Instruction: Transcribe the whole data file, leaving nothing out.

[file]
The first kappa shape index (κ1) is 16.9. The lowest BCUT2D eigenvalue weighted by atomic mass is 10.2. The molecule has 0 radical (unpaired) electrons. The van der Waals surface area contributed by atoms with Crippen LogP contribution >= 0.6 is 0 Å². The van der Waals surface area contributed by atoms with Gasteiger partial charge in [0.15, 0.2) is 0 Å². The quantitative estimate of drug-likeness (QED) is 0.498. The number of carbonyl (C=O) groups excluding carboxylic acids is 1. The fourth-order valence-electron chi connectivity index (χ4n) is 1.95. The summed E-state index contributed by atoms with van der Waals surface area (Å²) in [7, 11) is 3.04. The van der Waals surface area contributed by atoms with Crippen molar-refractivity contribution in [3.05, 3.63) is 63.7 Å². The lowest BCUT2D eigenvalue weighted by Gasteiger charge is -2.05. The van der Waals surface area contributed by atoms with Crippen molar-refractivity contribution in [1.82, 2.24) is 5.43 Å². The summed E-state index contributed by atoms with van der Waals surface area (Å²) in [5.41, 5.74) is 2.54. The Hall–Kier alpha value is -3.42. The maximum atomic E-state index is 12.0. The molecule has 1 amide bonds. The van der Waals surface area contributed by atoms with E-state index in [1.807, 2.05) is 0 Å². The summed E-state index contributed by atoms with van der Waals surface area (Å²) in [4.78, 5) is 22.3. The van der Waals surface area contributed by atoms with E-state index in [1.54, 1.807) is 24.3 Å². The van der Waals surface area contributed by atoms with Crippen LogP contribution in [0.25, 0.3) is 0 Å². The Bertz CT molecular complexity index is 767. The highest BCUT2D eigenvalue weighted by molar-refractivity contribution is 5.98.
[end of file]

The first kappa shape index (κ1) is 16.9. The lowest BCUT2D eigenvalue weighted by atomic mass is 10.2. The molecule has 0 radical (unpaired) electrons. The van der Waals surface area contributed by atoms with Crippen LogP contribution >= 0.6 is 0 Å². The van der Waals surface area contributed by atoms with Gasteiger partial charge in [0.15, 0.2) is 0 Å². The quantitative estimate of drug-likeness (QED) is 0.498. The number of carbonyl (C=O) groups excluding carboxylic acids is 1. The fourth-order valence-electron chi connectivity index (χ4n) is 1.95. The summed E-state index contributed by atoms with van der Waals surface area (Å²) in [7, 11) is 3.04. The van der Waals surface area contributed by atoms with Crippen molar-refractivity contribution in [3.05, 3.63) is 63.7 Å². The lowest BCUT2D eigenvalue weighted by Gasteiger charge is -2.05. The van der Waals surface area contributed by atoms with Crippen molar-refractivity contribution in [1.82, 2.24) is 5.43 Å². The summed E-state index contributed by atoms with van der Waals surface area (Å²) in [5.41, 5.74) is 2.54. The Hall–Kier alpha value is -3.42. The maximum atomic E-state index is 12.0. The molecule has 1 amide bonds. The van der Waals surface area contributed by atoms with E-state index in [1.807, 2.05) is 0 Å². The summed E-state index contributed by atoms with van der Waals surface area (Å²) in [4.78, 5) is 22.3. The van der Waals surface area contributed by atoms with E-state index in [1.54, 1.807) is 24.3 Å². The van der Waals surface area contributed by atoms with Crippen LogP contribution in [0.25, 0.3) is 0 Å². The Bertz CT molecular complexity index is 767. The highest BCUT2D eigenvalue weighted by molar-refractivity contribution is 5.98.